Posts Tagged ‘Tony Benn’

Uncut review: “Limehouse” – Egos, emotions and lessons for today

10/03/2017, 12:01:12 AM

by David Ward

“Labour’s fucked!”

The very first words of this play take you immediately into a political drama which feels both historic and immediate.

Following hot on the heels of Headlong’s This House about Labour’s travails in Government in the late 1970s, Steve Waters’ new play brings us the next episode. Limehouse re-imagines the events leading to the 1981 Limehouse Declaration which led four Labour MPs to form the Social Democratic Party.

Going behind the scenes to an apparently faithful replica of David Owen’s 1980’s kitchen, it is a fascinating exploration not just of the period but of politics and politicians behind closed doors.

First there are the personalities. Roy Jenkins, the donnish champion of a broad left/liberal tradition with a taste for fine food and wine, brings to mind some in our current generation from Mandelson to Tristram Hunt. Roger Allam, who many will recognise as Peter Mannion from the The Thick of It, brings him to life along with excellent comic timing.

Shirley Williams is the indefatigable stalwart of Labour’s right resisting the Bennite left on the NEC. Torn between the worsening situation and the party she has grown up in and inherited from her parents. Bill Rodgers is portrayed as a mild mannered political fixer, comfortable across the union movement or CLP tensions and reluctant to step down from a left leaning shadow cabinet.

While Owen is the “hot-head” desperate for action not words, distrusted by the others for his ambition and middle class professional background. Williams even suggests the Owen’s kitchen is too bourgeois. At least he didn’t have two. Yet these accusations would become familiar to Blair only a few years later.

Then there are the issues it raises, many of which call to us down the ages.

(more…)

Facebook Twitter Digg Delicious StumbleUpon

Cooper vs Corbyn is our Healey vs Benn

17/08/2015, 10:24:42 AM

by Jonathan Todd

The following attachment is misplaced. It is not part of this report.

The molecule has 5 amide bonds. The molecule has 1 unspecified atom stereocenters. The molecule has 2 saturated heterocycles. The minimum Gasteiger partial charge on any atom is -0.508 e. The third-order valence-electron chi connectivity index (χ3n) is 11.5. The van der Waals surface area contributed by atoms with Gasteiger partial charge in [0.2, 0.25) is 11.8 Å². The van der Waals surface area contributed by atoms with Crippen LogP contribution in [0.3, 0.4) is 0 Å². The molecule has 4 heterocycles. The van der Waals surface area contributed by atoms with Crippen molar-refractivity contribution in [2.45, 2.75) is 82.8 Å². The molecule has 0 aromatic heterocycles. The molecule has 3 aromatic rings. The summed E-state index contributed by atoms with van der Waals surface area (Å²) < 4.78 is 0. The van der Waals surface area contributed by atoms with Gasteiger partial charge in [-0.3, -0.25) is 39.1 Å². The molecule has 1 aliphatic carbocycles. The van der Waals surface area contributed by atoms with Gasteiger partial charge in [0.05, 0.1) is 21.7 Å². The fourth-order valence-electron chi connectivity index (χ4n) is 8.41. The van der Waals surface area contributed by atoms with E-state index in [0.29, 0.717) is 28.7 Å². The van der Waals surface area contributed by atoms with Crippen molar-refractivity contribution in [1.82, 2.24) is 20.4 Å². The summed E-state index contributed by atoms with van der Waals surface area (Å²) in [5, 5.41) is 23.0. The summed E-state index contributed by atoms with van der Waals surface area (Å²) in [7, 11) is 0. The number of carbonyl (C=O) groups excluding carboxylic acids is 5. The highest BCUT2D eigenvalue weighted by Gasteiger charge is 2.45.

Yvette Cooper versus Jeremy Corbyn is our generation’s Denis Healey against Tony Benn. In September 1981, it wasn’t just the deputy leadership at stake. The party’s future was too, as it is now.

If Benn had won, more Labour MPs, councillors and activists would have joined the SDP, who’d have usurped Labour as the second largest party. If Corbyn wins, he’ll struggle to find enough MPs to serve as his shadow ministers, which isn’t the position of a party on the verge of government.

MPs only demur from advancement, bringing with it PLP disunity that they invariably seek to avoid, when genuine differences exist.

Corbyn says attacks upon him are unedifying “personal attacks”. But the differences that Labour MPs have are not personal. They are not about his sartorial style. Even if it’s a stretch to see this as screaming “prime minister”. The differences are political.

“He has shown,” Ivan Lewis writes, “very poor judgment in expressing support for and failing to speak out against people who have engaged not in legitimate criticism of Israeli governments but in anti-semitic rhetoric.” “I know,” Liz Kendall notes, “there are many people who have concerns about where Jeremy Corbyn has stood in the past on” Northern Ireland. Not personal, political.

When Anne Applebaum describes Corbyn as “one of many on the European far-left as well as the far-right who appears to have swallowed wholesale Russia’s lie that war in Ukraine has been created by NATO,” and when David Aaronovitch reminds us that for Corbyn, “it is always, always, always the West’s fault,” these are not personal criticisms. They are political concerns shared by many Labour MPs, who see in Corbyn’s foreign policy what Healey once saw in Benn’s: “deserting all of our allies at once and then preaching them a sermon”.